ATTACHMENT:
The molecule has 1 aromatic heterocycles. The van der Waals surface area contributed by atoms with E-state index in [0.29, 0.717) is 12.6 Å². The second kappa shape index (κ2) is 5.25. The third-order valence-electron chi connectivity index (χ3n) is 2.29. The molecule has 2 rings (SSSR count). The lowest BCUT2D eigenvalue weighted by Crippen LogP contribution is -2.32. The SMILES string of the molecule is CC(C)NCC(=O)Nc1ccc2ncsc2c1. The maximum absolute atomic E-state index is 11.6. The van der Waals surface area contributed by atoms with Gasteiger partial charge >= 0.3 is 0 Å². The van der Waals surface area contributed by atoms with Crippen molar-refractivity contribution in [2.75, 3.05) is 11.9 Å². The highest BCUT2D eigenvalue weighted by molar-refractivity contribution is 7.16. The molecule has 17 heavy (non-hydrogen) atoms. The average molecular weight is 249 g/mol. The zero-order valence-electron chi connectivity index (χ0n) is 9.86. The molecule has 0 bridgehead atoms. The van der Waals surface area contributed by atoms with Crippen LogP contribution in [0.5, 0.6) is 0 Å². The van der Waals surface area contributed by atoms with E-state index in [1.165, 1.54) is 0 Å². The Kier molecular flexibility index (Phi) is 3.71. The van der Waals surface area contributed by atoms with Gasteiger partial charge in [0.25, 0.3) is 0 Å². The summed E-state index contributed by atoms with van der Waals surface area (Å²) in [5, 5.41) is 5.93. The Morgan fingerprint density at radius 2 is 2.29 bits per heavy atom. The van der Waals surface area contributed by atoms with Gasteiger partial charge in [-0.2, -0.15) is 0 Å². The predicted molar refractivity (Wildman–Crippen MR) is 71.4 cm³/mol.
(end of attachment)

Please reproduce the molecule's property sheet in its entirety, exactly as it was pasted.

The molecule has 1 aromatic heterocycles. The van der Waals surface area contributed by atoms with E-state index in [0.29, 0.717) is 12.6 Å². The second kappa shape index (κ2) is 5.25. The third-order valence-electron chi connectivity index (χ3n) is 2.29. The molecule has 2 rings (SSSR count). The lowest BCUT2D eigenvalue weighted by Crippen LogP contribution is -2.32. The SMILES string of the molecule is CC(C)NCC(=O)Nc1ccc2ncsc2c1. The maximum absolute atomic E-state index is 11.6. The van der Waals surface area contributed by atoms with Gasteiger partial charge >= 0.3 is 0 Å². The van der Waals surface area contributed by atoms with Crippen molar-refractivity contribution in [2.75, 3.05) is 11.9 Å². The highest BCUT2D eigenvalue weighted by molar-refractivity contribution is 7.16. The molecule has 17 heavy (non-hydrogen) atoms. The average molecular weight is 249 g/mol. The zero-order valence-electron chi connectivity index (χ0n) is 9.86. The molecule has 0 bridgehead atoms. The van der Waals surface area contributed by atoms with Crippen LogP contribution in [0.5, 0.6) is 0 Å². The van der Waals surface area contributed by atoms with E-state index in [1.165, 1.54) is 0 Å². The Kier molecular flexibility index (Phi) is 3.71. The van der Waals surface area contributed by atoms with Gasteiger partial charge in [0.25, 0.3) is 0 Å². The summed E-state index contributed by atoms with van der Waals surface area (Å²) in [5, 5.41) is 5.93. The Morgan fingerprint density at radius 2 is 2.29 bits per heavy atom. The van der Waals surface area contributed by atoms with Gasteiger partial charge in [-0.2, -0.15) is 0 Å². The predicted molar refractivity (Wildman–Crippen MR) is 71.4 cm³/mol.